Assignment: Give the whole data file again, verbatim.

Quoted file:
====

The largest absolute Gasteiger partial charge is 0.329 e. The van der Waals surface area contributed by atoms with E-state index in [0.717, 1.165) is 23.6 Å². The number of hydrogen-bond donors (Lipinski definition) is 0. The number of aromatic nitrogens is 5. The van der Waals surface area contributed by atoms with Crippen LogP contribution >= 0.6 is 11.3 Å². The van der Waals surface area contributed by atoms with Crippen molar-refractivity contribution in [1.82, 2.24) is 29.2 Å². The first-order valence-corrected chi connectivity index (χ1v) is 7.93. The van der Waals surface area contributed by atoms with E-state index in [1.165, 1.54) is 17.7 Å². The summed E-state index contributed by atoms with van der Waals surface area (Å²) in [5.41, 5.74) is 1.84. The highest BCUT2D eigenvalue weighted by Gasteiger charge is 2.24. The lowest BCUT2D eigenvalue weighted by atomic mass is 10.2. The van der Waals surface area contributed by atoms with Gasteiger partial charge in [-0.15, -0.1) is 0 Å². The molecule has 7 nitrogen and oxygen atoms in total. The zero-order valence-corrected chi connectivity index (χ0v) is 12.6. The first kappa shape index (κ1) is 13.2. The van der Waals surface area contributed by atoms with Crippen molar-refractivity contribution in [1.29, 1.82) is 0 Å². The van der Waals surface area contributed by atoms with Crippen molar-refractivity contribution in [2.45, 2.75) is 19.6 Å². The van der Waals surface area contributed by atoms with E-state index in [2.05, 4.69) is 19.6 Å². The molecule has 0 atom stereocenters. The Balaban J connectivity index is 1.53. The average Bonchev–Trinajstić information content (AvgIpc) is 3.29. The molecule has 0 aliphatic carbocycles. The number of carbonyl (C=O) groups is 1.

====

The largest absolute Gasteiger partial charge is 0.329 e. The van der Waals surface area contributed by atoms with E-state index in [0.717, 1.165) is 23.6 Å². The number of hydrogen-bond donors (Lipinski definition) is 0. The number of aromatic nitrogens is 5. The van der Waals surface area contributed by atoms with Crippen LogP contribution >= 0.6 is 11.3 Å². The van der Waals surface area contributed by atoms with Crippen molar-refractivity contribution in [1.82, 2.24) is 29.2 Å². The first-order valence-corrected chi connectivity index (χ1v) is 7.93. The van der Waals surface area contributed by atoms with E-state index in [1.165, 1.54) is 17.7 Å². The summed E-state index contributed by atoms with van der Waals surface area (Å²) in [5.41, 5.74) is 1.84. The highest BCUT2D eigenvalue weighted by Gasteiger charge is 2.24. The lowest BCUT2D eigenvalue weighted by atomic mass is 10.2. The van der Waals surface area contributed by atoms with Gasteiger partial charge in [-0.15, -0.1) is 0 Å². The molecule has 7 nitrogen and oxygen atoms in total. The zero-order valence-corrected chi connectivity index (χ0v) is 12.6. The first kappa shape index (κ1) is 13.2. The van der Waals surface area contributed by atoms with Crippen molar-refractivity contribution in [1.29, 1.82) is 0 Å². The van der Waals surface area contributed by atoms with Crippen molar-refractivity contribution in [2.45, 2.75) is 19.6 Å². The van der Waals surface area contributed by atoms with E-state index in [2.05, 4.69) is 19.6 Å². The molecule has 0 atom stereocenters. The Balaban J connectivity index is 1.53. The average Bonchev–Trinajstić information content (AvgIpc) is 3.29. The molecule has 0 aliphatic carbocycles. The number of carbonyl (C=O) groups is 1.